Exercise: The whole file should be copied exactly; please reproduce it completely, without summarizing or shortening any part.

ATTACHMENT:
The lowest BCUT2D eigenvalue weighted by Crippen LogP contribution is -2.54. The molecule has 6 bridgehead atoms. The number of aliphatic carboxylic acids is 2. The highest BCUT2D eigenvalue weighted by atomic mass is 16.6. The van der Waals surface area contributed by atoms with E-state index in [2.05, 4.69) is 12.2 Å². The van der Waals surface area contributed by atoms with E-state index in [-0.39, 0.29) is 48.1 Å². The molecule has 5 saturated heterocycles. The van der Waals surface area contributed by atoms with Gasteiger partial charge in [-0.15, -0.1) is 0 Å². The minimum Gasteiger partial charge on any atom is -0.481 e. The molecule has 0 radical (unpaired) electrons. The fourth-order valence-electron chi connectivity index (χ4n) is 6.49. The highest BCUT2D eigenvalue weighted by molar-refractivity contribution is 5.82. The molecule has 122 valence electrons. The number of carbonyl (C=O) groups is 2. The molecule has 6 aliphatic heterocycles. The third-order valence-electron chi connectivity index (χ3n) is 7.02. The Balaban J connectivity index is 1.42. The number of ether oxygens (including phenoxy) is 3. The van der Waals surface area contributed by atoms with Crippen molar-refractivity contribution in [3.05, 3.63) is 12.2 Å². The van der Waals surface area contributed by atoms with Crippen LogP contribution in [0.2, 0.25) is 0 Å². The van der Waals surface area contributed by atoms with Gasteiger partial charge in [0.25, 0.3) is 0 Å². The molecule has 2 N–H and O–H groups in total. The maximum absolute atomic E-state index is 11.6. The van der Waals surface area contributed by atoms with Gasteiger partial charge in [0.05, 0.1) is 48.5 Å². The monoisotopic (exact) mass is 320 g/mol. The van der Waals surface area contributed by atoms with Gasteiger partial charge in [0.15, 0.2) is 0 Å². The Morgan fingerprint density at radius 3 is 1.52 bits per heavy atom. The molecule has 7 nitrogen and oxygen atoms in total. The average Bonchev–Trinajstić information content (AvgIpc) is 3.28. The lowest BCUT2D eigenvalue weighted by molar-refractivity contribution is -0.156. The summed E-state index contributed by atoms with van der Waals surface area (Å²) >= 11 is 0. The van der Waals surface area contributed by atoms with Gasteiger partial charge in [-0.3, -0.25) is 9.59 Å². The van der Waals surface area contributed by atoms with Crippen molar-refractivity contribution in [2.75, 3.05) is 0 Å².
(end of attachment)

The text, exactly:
The lowest BCUT2D eigenvalue weighted by Crippen LogP contribution is -2.54. The molecule has 6 bridgehead atoms. The number of aliphatic carboxylic acids is 2. The highest BCUT2D eigenvalue weighted by atomic mass is 16.6. The van der Waals surface area contributed by atoms with E-state index in [2.05, 4.69) is 12.2 Å². The van der Waals surface area contributed by atoms with E-state index in [-0.39, 0.29) is 48.1 Å². The molecule has 5 saturated heterocycles. The van der Waals surface area contributed by atoms with Gasteiger partial charge in [-0.15, -0.1) is 0 Å². The minimum Gasteiger partial charge on any atom is -0.481 e. The molecule has 0 radical (unpaired) electrons. The fourth-order valence-electron chi connectivity index (χ4n) is 6.49. The highest BCUT2D eigenvalue weighted by molar-refractivity contribution is 5.82. The molecule has 122 valence electrons. The number of carbonyl (C=O) groups is 2. The molecule has 6 aliphatic heterocycles. The third-order valence-electron chi connectivity index (χ3n) is 7.02. The Balaban J connectivity index is 1.42. The number of ether oxygens (including phenoxy) is 3. The van der Waals surface area contributed by atoms with Crippen molar-refractivity contribution in [3.05, 3.63) is 12.2 Å². The van der Waals surface area contributed by atoms with Crippen LogP contribution in [0.2, 0.25) is 0 Å². The van der Waals surface area contributed by atoms with Gasteiger partial charge in [0.25, 0.3) is 0 Å². The molecule has 2 N–H and O–H groups in total. The maximum absolute atomic E-state index is 11.6. The van der Waals surface area contributed by atoms with Gasteiger partial charge in [0.05, 0.1) is 48.5 Å². The monoisotopic (exact) mass is 320 g/mol. The van der Waals surface area contributed by atoms with Gasteiger partial charge in [0.15, 0.2) is 0 Å². The Morgan fingerprint density at radius 3 is 1.52 bits per heavy atom. The molecule has 7 nitrogen and oxygen atoms in total. The average Bonchev–Trinajstić information content (AvgIpc) is 3.28. The lowest BCUT2D eigenvalue weighted by molar-refractivity contribution is -0.156. The summed E-state index contributed by atoms with van der Waals surface area (Å²) >= 11 is 0. The van der Waals surface area contributed by atoms with Gasteiger partial charge in [-0.3, -0.25) is 9.59 Å². The van der Waals surface area contributed by atoms with Crippen molar-refractivity contribution in [2.75, 3.05) is 0 Å².